The filibuster isn’t going anywhere

Every few days, a new Democratic presidential candidate joins the race promising a ground-up rebuild of the health care system, a Green New Deal to address climate change, or a sweeping overhaul of the immigration system to represent something more humane. These are ideas that are unlikely to attract meaningful Republican support. And so, unless Democrats can get 60 seats in the Senate, something that certainly won’t happen even in their rosiest 2020 forecast, they would likely need to eliminate the filibuster—the rule that allows 41 senators to block legislation—to achieve most of them.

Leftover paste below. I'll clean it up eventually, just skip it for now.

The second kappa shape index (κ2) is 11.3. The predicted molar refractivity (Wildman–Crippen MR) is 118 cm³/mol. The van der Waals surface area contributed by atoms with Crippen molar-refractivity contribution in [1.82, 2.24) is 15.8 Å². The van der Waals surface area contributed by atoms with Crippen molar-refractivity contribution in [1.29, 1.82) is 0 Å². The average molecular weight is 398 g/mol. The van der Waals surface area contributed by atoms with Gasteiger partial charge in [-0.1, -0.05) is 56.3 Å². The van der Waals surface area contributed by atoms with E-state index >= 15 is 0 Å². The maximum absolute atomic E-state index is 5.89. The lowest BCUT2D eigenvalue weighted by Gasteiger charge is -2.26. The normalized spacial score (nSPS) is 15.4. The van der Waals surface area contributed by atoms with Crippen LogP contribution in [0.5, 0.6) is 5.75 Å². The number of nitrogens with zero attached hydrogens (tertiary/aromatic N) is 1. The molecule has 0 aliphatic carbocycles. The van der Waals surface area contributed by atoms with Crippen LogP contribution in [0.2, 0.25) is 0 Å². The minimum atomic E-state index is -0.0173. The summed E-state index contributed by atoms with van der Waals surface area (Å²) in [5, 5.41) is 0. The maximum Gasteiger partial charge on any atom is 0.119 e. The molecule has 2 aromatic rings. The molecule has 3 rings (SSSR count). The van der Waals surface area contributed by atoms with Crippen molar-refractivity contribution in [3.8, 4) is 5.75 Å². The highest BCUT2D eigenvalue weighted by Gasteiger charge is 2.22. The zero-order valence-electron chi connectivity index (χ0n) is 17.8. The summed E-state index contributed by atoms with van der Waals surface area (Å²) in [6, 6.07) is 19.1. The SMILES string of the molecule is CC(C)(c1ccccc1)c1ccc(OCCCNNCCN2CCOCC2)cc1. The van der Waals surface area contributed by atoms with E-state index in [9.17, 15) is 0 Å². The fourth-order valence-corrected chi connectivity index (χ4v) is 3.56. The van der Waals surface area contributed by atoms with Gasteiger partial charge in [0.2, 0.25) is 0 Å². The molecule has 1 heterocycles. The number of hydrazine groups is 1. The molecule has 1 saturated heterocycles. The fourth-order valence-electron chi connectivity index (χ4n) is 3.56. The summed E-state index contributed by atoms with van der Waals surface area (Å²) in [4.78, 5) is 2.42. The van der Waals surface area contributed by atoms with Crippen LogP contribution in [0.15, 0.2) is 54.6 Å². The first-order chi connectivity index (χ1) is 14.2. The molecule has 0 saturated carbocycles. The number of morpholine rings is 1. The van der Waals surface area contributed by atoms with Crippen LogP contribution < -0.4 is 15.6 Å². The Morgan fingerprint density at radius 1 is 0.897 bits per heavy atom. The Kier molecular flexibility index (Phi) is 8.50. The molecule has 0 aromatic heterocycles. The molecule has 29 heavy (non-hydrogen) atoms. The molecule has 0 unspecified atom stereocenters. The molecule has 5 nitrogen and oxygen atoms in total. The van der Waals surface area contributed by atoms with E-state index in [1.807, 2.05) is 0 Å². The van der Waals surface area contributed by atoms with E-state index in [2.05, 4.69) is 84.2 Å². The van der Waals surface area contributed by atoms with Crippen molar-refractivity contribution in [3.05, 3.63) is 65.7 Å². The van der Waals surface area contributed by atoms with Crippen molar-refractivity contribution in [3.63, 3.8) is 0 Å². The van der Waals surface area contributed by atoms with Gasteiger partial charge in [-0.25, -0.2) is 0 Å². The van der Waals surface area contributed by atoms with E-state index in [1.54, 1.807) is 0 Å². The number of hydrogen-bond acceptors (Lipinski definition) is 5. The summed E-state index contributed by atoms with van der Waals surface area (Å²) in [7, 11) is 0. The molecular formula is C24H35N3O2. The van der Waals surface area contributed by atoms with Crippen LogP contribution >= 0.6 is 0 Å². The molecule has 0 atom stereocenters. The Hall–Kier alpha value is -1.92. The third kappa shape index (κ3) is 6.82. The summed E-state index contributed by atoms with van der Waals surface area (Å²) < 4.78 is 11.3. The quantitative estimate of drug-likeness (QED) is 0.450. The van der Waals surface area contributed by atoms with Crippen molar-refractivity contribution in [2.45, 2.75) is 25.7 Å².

Under the so-called “nuclear option,” which Democratic and Republican Senate majorities have used in recent years to eliminate filibusters on presidential nominees, the legislative filibuster could be “nuked” with a simple majority of Senate votes. This is exactly what many progressive supporters of major health care, climate, immigration, and gun control legislation want Senate Democrats to do if they can unify control of the government in 2020. But it’s almost impossible to see Senate Democrats doing it. Their margin in the Senate, even if they were able to squeak out a majority, would be razor-thin, and dozens of Democrats have gone on the record in the past couple of years supporting the legislative filibuster. Even if only a few of them are telling the truth, that would be enough to preserve the filibuster and sharply limit the scope of what a Democratic House, Senate, and presidency could achieve relative to their outsized campaign platforms. For all the talk of killing the thing, press ever so gently on the Senate Democratic caucus, and strident defenses of the legislative filibuster gush out.